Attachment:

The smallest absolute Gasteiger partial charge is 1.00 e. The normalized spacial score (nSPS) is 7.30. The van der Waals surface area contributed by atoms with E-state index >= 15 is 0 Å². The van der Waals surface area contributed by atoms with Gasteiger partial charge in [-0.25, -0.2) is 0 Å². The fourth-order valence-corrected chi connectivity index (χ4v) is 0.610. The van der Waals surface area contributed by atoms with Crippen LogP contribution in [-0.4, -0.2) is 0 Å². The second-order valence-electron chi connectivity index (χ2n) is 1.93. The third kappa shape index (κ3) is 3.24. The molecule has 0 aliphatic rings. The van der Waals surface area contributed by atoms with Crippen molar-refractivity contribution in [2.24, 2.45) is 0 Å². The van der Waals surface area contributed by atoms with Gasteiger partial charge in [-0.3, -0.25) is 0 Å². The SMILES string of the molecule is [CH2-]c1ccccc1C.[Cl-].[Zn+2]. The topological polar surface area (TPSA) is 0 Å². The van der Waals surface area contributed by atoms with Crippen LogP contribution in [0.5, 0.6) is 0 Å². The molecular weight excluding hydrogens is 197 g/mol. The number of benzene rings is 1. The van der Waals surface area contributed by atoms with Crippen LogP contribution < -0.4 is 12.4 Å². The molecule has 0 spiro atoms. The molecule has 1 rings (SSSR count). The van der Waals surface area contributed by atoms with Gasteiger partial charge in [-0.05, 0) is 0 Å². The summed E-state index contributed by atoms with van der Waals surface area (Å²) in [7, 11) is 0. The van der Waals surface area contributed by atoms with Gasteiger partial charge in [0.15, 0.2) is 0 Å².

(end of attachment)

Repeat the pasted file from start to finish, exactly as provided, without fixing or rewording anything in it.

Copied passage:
The smallest absolute Gasteiger partial charge is 1.00 e. The normalized spacial score (nSPS) is 7.30. The van der Waals surface area contributed by atoms with E-state index >= 15 is 0 Å². The van der Waals surface area contributed by atoms with Gasteiger partial charge in [-0.25, -0.2) is 0 Å². The fourth-order valence-corrected chi connectivity index (χ4v) is 0.610. The van der Waals surface area contributed by atoms with Crippen LogP contribution in [-0.4, -0.2) is 0 Å². The second-order valence-electron chi connectivity index (χ2n) is 1.93. The third kappa shape index (κ3) is 3.24. The molecule has 0 aliphatic rings. The van der Waals surface area contributed by atoms with Crippen molar-refractivity contribution in [2.24, 2.45) is 0 Å². The van der Waals surface area contributed by atoms with Gasteiger partial charge in [-0.3, -0.25) is 0 Å². The SMILES string of the molecule is [CH2-]c1ccccc1C.[Cl-].[Zn+2]. The topological polar surface area (TPSA) is 0 Å². The van der Waals surface area contributed by atoms with Crippen LogP contribution in [0.5, 0.6) is 0 Å². The molecular weight excluding hydrogens is 197 g/mol. The number of benzene rings is 1. The van der Waals surface area contributed by atoms with Crippen LogP contribution < -0.4 is 12.4 Å². The molecule has 0 spiro atoms. The molecule has 1 rings (SSSR count). The van der Waals surface area contributed by atoms with Gasteiger partial charge in [-0.05, 0) is 0 Å². The summed E-state index contributed by atoms with van der Waals surface area (Å²) in [7, 11) is 0. The van der Waals surface area contributed by atoms with Gasteiger partial charge in [0.15, 0.2) is 0 Å².